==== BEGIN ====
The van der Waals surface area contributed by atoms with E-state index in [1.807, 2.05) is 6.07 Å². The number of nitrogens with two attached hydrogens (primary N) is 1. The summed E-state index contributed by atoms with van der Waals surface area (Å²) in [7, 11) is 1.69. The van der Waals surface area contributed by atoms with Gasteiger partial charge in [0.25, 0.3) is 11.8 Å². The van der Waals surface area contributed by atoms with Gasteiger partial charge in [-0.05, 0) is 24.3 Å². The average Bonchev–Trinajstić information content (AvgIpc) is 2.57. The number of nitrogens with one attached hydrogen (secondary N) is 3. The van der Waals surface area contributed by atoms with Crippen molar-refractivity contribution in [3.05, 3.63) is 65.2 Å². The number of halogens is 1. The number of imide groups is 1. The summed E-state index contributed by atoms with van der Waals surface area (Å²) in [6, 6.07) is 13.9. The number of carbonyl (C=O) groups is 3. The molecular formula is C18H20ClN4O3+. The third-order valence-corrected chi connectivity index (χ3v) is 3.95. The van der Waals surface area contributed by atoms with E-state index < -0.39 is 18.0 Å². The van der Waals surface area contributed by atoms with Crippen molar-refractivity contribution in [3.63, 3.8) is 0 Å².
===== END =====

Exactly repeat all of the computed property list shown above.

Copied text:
The van der Waals surface area contributed by atoms with E-state index in [1.807, 2.05) is 6.07 Å². The number of nitrogens with two attached hydrogens (primary N) is 1. The summed E-state index contributed by atoms with van der Waals surface area (Å²) in [7, 11) is 1.69. The van der Waals surface area contributed by atoms with Gasteiger partial charge in [0.25, 0.3) is 11.8 Å². The van der Waals surface area contributed by atoms with Gasteiger partial charge in [-0.05, 0) is 24.3 Å². The average Bonchev–Trinajstić information content (AvgIpc) is 2.57. The number of nitrogens with one attached hydrogen (secondary N) is 3. The van der Waals surface area contributed by atoms with Crippen molar-refractivity contribution in [3.05, 3.63) is 65.2 Å². The number of halogens is 1. The number of imide groups is 1. The summed E-state index contributed by atoms with van der Waals surface area (Å²) in [6, 6.07) is 13.9. The number of carbonyl (C=O) groups is 3. The molecular formula is C18H20ClN4O3+. The third-order valence-corrected chi connectivity index (χ3v) is 3.95. The van der Waals surface area contributed by atoms with E-state index < -0.39 is 18.0 Å². The van der Waals surface area contributed by atoms with Crippen molar-refractivity contribution in [3.63, 3.8) is 0 Å².